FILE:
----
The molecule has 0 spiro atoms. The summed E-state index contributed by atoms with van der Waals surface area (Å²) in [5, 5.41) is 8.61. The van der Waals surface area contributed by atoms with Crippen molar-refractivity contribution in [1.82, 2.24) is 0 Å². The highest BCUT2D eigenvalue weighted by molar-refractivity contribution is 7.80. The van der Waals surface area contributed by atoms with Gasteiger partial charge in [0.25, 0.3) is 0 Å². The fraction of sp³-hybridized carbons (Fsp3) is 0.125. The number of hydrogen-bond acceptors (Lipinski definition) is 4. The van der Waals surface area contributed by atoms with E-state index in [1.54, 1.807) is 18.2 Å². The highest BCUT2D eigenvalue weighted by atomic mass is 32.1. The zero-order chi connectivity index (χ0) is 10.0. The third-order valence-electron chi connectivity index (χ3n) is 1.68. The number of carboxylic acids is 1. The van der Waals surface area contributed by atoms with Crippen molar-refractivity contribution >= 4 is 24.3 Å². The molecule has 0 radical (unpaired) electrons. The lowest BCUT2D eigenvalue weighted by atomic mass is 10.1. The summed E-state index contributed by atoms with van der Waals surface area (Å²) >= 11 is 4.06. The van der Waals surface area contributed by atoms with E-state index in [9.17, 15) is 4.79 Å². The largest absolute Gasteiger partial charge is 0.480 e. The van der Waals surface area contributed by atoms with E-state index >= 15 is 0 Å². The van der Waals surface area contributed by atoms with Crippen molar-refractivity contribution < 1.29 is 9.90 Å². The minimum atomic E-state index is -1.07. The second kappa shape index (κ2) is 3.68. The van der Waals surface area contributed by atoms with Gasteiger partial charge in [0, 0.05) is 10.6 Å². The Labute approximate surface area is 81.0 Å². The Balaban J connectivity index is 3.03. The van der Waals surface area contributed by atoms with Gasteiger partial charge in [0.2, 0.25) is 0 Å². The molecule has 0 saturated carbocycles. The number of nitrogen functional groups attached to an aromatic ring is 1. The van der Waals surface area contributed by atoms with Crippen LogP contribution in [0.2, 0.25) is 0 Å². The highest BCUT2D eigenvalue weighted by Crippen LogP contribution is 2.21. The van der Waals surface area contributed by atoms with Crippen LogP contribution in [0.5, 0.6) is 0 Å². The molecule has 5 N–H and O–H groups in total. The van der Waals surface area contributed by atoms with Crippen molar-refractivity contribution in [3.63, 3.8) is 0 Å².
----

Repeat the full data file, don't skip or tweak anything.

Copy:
The molecule has 0 spiro atoms. The summed E-state index contributed by atoms with van der Waals surface area (Å²) in [5, 5.41) is 8.61. The van der Waals surface area contributed by atoms with Crippen molar-refractivity contribution in [1.82, 2.24) is 0 Å². The highest BCUT2D eigenvalue weighted by molar-refractivity contribution is 7.80. The van der Waals surface area contributed by atoms with Gasteiger partial charge in [0.25, 0.3) is 0 Å². The fraction of sp³-hybridized carbons (Fsp3) is 0.125. The number of hydrogen-bond acceptors (Lipinski definition) is 4. The van der Waals surface area contributed by atoms with E-state index in [1.54, 1.807) is 18.2 Å². The highest BCUT2D eigenvalue weighted by atomic mass is 32.1. The zero-order chi connectivity index (χ0) is 10.0. The third-order valence-electron chi connectivity index (χ3n) is 1.68. The number of carboxylic acids is 1. The van der Waals surface area contributed by atoms with Crippen molar-refractivity contribution >= 4 is 24.3 Å². The molecule has 0 radical (unpaired) electrons. The lowest BCUT2D eigenvalue weighted by atomic mass is 10.1. The summed E-state index contributed by atoms with van der Waals surface area (Å²) >= 11 is 4.06. The van der Waals surface area contributed by atoms with E-state index in [9.17, 15) is 4.79 Å². The largest absolute Gasteiger partial charge is 0.480 e. The van der Waals surface area contributed by atoms with E-state index >= 15 is 0 Å². The van der Waals surface area contributed by atoms with Crippen molar-refractivity contribution < 1.29 is 9.90 Å². The minimum atomic E-state index is -1.07. The second kappa shape index (κ2) is 3.68. The van der Waals surface area contributed by atoms with Gasteiger partial charge in [0, 0.05) is 10.6 Å². The Labute approximate surface area is 81.0 Å². The Balaban J connectivity index is 3.03. The van der Waals surface area contributed by atoms with Gasteiger partial charge in [0.2, 0.25) is 0 Å². The molecule has 0 saturated carbocycles. The number of nitrogen functional groups attached to an aromatic ring is 1. The van der Waals surface area contributed by atoms with Crippen LogP contribution in [0.2, 0.25) is 0 Å². The highest BCUT2D eigenvalue weighted by Crippen LogP contribution is 2.21. The van der Waals surface area contributed by atoms with Crippen LogP contribution in [0.5, 0.6) is 0 Å². The molecule has 5 N–H and O–H groups in total. The van der Waals surface area contributed by atoms with Crippen molar-refractivity contribution in [3.63, 3.8) is 0 Å².